Samacara, Samācāra, Sama-acara: 15 definitions
Samacara means something in Hinduism, Sanskrit, Buddhism, Pali, Marathi, Hindi. If you want to know the exact meaning, history, etymology or English translation of this term then check out the descriptions on this page. Add your comment or reference to a book if you want to contribute to this summary article.
Alternative spellings of this word include Samachara.
Shaktism (Shakta philosophy)Source: Google Books: Manthanabhairavatantram
Samācāra (समाचार) refers to the “threefold conduct”, according to the Manthānabhairavatantra, a vast sprawling work that belongs to a corpus of Tantric texts concerned with the worship of the goddess Kubjikā.—Accordingly, “Those who undertake the vow should practice the threefold conduct (samācāra) in the course of (their) nocturnal practice. This is the Conduct of a Hero, which is the Hero's Vow (observed) in the modalities of the Hero's union and the union Dūtīs (Kaula consorts) practice with everybody, which is both external and internal. The mind should not be checked. One should go wherever the mind goes and practice the Conduct of Desire. Clearly evident, this is said to be the threefold sign (liṅga) (of this practice), the sum and substance of the Vow”.
Shakta (शाक्त, śākta) or Shaktism (śāktism) represents a tradition of Hinduism where the Goddess (Devi) is revered and worshipped. Shakta literature includes a range of scriptures, including various Agamas and Tantras, although its roots may be traced back to the Vedas.
Languages of India and abroad
Pali-English dictionarySource: BuddhaSasana: Concise Pali-English Dictionary
samācāra : (m.) conduct; behaviour.Source: Sutta: The Pali Text Society's Pali-English Dictionary
Samācāra, (saṃ+ācāra) conduct, behaviour D. II, 279; III, 106, 217; M. II, 113; A. II, 200, 239; IV, 82; Sn. 279; Vin. II, 248; III, 184. (Page 684)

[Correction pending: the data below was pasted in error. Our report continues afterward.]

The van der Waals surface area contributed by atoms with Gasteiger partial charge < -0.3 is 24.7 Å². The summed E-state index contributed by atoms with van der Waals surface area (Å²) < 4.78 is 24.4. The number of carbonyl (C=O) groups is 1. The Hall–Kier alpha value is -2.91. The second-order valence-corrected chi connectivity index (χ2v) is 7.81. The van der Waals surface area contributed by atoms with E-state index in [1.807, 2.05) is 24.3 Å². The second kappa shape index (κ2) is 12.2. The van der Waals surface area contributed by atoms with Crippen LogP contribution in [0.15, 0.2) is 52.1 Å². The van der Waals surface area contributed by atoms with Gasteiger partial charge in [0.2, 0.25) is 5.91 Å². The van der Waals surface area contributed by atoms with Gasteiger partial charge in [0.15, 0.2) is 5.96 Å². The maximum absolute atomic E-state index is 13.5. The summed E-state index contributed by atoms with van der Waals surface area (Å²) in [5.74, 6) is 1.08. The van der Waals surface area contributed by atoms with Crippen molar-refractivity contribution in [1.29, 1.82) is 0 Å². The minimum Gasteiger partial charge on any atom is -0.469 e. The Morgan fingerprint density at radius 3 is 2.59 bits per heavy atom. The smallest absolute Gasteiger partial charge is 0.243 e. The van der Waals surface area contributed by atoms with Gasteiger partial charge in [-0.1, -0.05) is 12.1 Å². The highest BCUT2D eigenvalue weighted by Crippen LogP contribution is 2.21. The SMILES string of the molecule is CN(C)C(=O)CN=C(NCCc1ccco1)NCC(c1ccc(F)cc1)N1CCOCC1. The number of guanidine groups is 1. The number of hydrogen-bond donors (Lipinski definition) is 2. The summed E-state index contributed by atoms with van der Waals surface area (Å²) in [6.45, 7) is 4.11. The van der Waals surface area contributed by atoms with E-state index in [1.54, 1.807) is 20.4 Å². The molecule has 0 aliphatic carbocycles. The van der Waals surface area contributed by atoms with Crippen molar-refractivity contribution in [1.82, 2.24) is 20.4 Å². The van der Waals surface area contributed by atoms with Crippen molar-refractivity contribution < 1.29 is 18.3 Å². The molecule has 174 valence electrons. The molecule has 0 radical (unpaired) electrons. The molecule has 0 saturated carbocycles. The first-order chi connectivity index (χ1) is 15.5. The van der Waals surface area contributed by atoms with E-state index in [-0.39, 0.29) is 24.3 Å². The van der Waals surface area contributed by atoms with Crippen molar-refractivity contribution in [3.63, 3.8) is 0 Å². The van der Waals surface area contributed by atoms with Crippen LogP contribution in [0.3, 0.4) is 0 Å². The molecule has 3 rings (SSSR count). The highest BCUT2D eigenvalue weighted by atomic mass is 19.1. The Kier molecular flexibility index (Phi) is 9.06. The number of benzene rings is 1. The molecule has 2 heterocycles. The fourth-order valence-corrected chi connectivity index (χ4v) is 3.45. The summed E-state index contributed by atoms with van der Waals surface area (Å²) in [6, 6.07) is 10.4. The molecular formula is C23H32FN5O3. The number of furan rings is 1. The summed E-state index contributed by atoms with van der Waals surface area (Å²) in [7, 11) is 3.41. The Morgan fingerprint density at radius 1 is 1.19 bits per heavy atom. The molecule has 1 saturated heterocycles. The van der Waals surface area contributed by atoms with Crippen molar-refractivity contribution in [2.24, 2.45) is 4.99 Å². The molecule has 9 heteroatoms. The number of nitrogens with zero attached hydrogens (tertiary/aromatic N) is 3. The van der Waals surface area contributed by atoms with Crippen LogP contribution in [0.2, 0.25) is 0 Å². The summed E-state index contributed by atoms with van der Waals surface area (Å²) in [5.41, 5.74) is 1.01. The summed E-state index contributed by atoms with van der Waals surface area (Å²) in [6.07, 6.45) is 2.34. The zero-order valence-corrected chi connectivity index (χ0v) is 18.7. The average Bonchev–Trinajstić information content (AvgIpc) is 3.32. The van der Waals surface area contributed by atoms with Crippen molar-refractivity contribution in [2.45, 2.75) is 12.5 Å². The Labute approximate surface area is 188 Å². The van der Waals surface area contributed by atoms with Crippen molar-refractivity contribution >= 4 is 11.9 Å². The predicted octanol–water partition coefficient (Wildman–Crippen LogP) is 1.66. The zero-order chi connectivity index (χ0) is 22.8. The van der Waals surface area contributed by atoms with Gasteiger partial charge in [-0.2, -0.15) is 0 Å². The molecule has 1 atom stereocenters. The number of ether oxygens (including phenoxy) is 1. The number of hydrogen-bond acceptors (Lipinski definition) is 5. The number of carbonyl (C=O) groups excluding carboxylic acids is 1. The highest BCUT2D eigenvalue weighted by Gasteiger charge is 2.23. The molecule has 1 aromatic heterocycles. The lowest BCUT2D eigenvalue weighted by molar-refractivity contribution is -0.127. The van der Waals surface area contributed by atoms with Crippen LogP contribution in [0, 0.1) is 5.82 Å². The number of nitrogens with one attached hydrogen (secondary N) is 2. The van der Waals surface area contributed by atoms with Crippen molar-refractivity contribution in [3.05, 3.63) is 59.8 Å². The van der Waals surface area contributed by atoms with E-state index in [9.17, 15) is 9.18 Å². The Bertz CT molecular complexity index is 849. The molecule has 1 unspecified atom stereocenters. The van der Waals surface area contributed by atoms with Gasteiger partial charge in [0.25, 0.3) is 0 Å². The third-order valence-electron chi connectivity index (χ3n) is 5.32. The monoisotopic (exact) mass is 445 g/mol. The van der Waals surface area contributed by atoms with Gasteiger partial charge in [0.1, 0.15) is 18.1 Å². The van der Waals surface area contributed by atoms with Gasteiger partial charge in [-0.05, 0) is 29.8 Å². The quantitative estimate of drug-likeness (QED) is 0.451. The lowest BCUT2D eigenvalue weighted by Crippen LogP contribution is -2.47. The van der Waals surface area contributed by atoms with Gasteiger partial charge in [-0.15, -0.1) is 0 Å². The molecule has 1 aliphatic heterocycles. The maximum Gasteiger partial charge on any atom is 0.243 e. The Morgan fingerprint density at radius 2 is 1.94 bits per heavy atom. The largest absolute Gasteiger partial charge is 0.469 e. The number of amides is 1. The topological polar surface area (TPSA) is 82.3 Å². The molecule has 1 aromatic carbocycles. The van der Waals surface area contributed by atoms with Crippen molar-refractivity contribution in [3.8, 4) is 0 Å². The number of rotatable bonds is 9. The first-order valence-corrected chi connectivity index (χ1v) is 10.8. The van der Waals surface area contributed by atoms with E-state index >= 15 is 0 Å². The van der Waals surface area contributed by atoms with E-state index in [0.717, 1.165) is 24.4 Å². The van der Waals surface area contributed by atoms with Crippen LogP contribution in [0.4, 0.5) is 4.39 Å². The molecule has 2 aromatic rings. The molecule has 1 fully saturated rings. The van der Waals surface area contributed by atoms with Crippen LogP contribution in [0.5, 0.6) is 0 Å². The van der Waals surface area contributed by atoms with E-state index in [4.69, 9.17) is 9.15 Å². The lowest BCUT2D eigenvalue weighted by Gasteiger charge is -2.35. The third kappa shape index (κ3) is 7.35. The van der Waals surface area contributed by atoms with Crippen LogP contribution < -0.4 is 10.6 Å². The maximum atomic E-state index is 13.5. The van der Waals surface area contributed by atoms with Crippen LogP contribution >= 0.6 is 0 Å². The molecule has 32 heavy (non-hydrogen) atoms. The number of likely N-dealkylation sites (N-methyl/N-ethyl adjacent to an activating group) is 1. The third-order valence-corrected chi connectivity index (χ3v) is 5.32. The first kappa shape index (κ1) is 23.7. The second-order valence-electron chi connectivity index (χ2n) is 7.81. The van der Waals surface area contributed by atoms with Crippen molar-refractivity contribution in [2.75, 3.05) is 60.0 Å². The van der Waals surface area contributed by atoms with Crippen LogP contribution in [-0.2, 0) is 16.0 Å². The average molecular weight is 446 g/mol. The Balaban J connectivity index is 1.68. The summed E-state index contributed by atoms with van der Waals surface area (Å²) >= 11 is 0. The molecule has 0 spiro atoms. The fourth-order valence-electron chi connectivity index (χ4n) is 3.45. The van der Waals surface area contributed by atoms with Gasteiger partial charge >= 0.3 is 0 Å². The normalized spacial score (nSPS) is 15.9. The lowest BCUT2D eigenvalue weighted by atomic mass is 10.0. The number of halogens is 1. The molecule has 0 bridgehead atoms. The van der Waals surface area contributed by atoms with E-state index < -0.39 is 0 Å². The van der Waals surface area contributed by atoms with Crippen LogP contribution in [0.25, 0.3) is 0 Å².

Pali is the language of the Tipiṭaka, which is the sacred canon of Theravāda Buddhism and contains much of the Buddha’s speech. Closeley related to Sanskrit, both languages are used interchangeably between religions.
Marathi-English dictionarySource: DDSA: The Molesworth Marathi and English Dictionary
samācāra (समाचार).—m (S Pronounced both with cha & tsa.) The inquiring into and relieving the wants and pains of the poor, sick, and afflicted; inquiring after the health and circumstances of friends; the attending to guests at a feast &c. v ghē g. of o. 2 News, tidings, accounts, intelligence.Source: DDSA: The Aryabhusan school dictionary, Marathi-English
samācāra (समाचार).—m News. Inquiring after the health, &c., of friends.
Marathi is an Indo-European language having over 70 million native speakers people in (predominantly) Maharashtra India. Marathi, like many other Indo-Aryan languages, evolved from early forms of Prakrit, which itself is a subset of Sanskrit, one of the most ancient languages of the world.
Sanskrit dictionarySource: DDSA: The practical Sanskrit-English dictionary
1) Proceeding, going.
2) Practice, conduct, behaviour.
3) Proper conduct or behaviour; यथाशक्ति समाचाराः संप्रतुष्यन्ति हि प्रभो (yathāśakti samācārāḥ saṃpratuṣyanti hi prabho) Mb.12.168.2.
4) News, information, report, tidings.
Derivable forms: samācāraḥ (समाचारः).
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1) equal or similar conduct.
2) Proper practice.
Derivable forms: samācāraḥ (समाचारः).
Samācāra is a Sanskrit compound consisting of the terms sama and ācāra (आचार).Source: Cologne Digital Sanskrit Dictionaries: Shabda-Sagara Sanskrit-English Dictionary
(-raḥ-rī-raṃ) Who or what observes, practices, proceeds, &c. E. sam and āṅ before car to go, ṭa aff.
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(-raḥ-rā-raṃ) Equal or like in virtuous conduct. m.
(-raḥ) 1. Proper practice or conduct. 2. Proceeding, going. 3. Information, tradition, news. E. sam, and āṅ before car to go, ghañ aff.Source: Cologne Digital Sanskrit Dictionaries: Benfey Sanskrit-English Dictionary
Samācāra (समाचार).—i. e. I. sam-ā -car + a, m. 1. Proper practice or conduct, Mahābhārata 5, 2688; [Pañcatantra] 24, 10. 2. Proceeding, conduct, [Draupadīpramātha] 9, 17. 3. Going, way, [Pañcatantra] 109, 11. 4. Information, report. Ii. sama-ācāra, adj. Equal in virtuous conduct, [Pañcatantra] iii. [distich] 140.Source: Cologne Digital Sanskrit Dictionaries: Cappeller Sanskrit-English Dictionary